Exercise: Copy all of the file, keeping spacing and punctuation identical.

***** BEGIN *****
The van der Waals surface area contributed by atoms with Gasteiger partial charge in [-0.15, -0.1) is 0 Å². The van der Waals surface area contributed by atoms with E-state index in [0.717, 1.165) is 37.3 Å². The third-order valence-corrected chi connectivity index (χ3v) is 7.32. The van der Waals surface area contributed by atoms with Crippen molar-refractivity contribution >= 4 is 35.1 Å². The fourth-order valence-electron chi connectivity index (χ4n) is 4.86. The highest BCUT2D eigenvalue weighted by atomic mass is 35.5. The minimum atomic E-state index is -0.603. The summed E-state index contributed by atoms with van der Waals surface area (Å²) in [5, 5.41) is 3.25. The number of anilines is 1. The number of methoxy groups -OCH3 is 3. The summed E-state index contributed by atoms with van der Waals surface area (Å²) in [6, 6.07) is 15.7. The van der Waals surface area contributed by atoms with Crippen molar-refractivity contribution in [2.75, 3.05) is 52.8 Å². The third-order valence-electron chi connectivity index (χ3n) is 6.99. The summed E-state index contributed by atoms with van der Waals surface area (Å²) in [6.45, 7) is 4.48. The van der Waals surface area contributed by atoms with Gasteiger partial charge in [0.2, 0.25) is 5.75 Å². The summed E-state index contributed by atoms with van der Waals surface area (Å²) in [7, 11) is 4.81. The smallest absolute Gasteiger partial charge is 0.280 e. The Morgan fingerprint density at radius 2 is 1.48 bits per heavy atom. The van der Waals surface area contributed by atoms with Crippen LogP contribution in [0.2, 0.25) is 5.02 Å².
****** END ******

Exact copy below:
The van der Waals surface area contributed by atoms with Gasteiger partial charge in [-0.15, -0.1) is 0 Å². The van der Waals surface area contributed by atoms with E-state index in [0.717, 1.165) is 37.3 Å². The third-order valence-corrected chi connectivity index (χ3v) is 7.32. The van der Waals surface area contributed by atoms with Crippen molar-refractivity contribution >= 4 is 35.1 Å². The fourth-order valence-electron chi connectivity index (χ4n) is 4.86. The highest BCUT2D eigenvalue weighted by atomic mass is 35.5. The minimum atomic E-state index is -0.603. The summed E-state index contributed by atoms with van der Waals surface area (Å²) in [5, 5.41) is 3.25. The number of anilines is 1. The number of methoxy groups -OCH3 is 3. The summed E-state index contributed by atoms with van der Waals surface area (Å²) in [6, 6.07) is 15.7. The van der Waals surface area contributed by atoms with Crippen molar-refractivity contribution in [2.75, 3.05) is 52.8 Å². The third-order valence-electron chi connectivity index (χ3n) is 6.99. The summed E-state index contributed by atoms with van der Waals surface area (Å²) in [6.45, 7) is 4.48. The van der Waals surface area contributed by atoms with Gasteiger partial charge in [0.2, 0.25) is 5.75 Å². The summed E-state index contributed by atoms with van der Waals surface area (Å²) in [7, 11) is 4.81. The smallest absolute Gasteiger partial charge is 0.280 e. The Morgan fingerprint density at radius 2 is 1.48 bits per heavy atom. The van der Waals surface area contributed by atoms with Crippen LogP contribution in [0.2, 0.25) is 5.02 Å².